Princeton University's Center for International Security Studies (CISS) hosted more than 50 undergraduate and graduate students from Princeton University, New Jersey Institute of Technology and Rutgers University for its annual crisis simulation on Nov. 10.
For this year’s simulation, “Clash in the Caucuses,” participants were divided into teams representing the civilian and military leadership of Armenia Azerbaijan, Iran, Russia and Turkey. They were tasked with working together to advance their nation’s interests as a fictitious scenario unfolded before them.
This year’s simulation was triggered by a series of events, including Azerbaijani military exercises in the breakaway region of Nagorno-Karabakh, an attack on Israeli businessmen in the Azerbaijan capital of Bak, and an assassination attempt against a national leader in the region. Led by Cory Isaacs, a second-year Ph.D. candidate focused on security studies at the Woodrow Wilson School and a veteran of the war in Afghanistan, the simulation attempted to replicate the real-life challenges of uncertain geopolitical situations.
One of the key goals of the simulation, according to Isaacs, was to recreate conditions in which decision-makers “don't have all the information and time they need to make decisions, and when others are making similarly difficult decisions that interact with and relate to theirs.” The organizers accomplished this by separating the civilian and military leadership of each nation, only allowing them to interact in public places where they could be overheard by other nations; rapidly changing the scenario; and moving briskly through rounds so that participants were continually adjusting their strategies as a result of decisions being made across various teams.
Based on similar simulations regularly held by government agencies and militaries around the world, one of the unique aspects of the CISS simulation is the diverse types of participants it pulls together. This includes mid-career students from the Master in Public Policy program, who have significant experience working in national security sectors, to first-year undergraduates getting their first taste of the “life in the field.” It also includes future military officers at U.S. service academies and in the Reserve Officers' Training Corps to aspiring diplomats at Princeton.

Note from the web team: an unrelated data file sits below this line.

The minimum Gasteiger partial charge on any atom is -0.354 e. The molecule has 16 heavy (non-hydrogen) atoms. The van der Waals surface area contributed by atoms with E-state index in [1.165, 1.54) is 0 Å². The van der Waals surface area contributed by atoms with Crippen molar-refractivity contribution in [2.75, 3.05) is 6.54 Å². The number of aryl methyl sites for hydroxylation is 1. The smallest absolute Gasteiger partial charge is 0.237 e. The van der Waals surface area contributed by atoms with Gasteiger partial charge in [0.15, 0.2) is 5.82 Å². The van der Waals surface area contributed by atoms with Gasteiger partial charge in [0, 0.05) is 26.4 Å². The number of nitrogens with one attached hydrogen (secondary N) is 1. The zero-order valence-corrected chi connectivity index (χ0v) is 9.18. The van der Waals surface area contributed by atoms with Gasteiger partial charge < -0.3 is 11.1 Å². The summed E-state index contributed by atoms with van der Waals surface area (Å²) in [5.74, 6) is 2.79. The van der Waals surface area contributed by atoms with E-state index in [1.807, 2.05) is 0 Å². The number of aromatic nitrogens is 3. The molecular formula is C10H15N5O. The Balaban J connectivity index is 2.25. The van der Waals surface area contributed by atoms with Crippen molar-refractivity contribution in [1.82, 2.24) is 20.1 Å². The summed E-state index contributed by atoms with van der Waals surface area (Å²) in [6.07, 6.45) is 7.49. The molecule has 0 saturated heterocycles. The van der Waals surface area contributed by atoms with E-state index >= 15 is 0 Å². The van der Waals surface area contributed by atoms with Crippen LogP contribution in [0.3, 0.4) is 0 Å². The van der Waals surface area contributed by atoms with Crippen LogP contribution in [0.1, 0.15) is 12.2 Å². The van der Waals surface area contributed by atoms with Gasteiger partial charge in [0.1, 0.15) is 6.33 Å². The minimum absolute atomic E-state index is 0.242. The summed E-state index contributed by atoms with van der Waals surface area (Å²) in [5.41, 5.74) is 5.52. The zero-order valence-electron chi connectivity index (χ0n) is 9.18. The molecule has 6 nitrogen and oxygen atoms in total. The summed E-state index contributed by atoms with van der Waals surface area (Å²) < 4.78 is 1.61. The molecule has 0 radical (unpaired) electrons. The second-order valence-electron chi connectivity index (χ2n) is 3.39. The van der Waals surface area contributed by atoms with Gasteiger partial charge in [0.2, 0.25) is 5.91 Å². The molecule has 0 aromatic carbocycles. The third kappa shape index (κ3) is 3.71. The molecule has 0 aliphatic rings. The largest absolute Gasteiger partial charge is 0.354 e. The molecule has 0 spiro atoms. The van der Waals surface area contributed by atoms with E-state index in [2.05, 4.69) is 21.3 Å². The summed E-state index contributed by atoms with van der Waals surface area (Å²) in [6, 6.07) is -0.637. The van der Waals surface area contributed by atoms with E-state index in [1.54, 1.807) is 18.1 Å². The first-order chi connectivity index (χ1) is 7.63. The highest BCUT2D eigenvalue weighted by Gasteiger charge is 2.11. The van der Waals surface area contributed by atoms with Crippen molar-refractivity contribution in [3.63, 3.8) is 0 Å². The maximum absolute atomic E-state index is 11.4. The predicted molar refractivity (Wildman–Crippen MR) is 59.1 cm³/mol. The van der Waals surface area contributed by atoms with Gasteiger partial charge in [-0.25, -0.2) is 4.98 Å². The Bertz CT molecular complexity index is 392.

Princeton junior Chris Russo, a frequent participant who this year was an organizer, said the interactions among diverse participants are what initially drew him to the simulations and what keeps him coming back.
“The CISS fall simulation is always a really fun and dynamic event that I think captures some key features of real-world crisis environments, communication challenges between actors and fast-paced negotiation and decision-making under time pressure and with limited information. As an organizer, it’s always interesting to see how people with different backgrounds, from Naval cadets to Woodrow Wilson School undergraduates, behave differently during the simulation,” Russo said.
Lt. Col. Peter Gilbert, a visiting U.S. Army War College Fellow at the Woodrow Wilson School who served as the advisor for the Armenia military team, pushed his team to consider the real-world implications of the orders they issued.
“Our team learned the importance of exhausting all other available diplomatic, political and economic options prior to sending soldiers into harm’s way. [Aspiring civilian and military leaders] must be aware of long-term social and economic implications of conflict,” Gilbert said. “Early exposure to these types of crisis-action simulation exercises in academia are increasingly important to prepare future military leaders and policy makers to confront complex, complicated and sometimes ill-defined global issues.”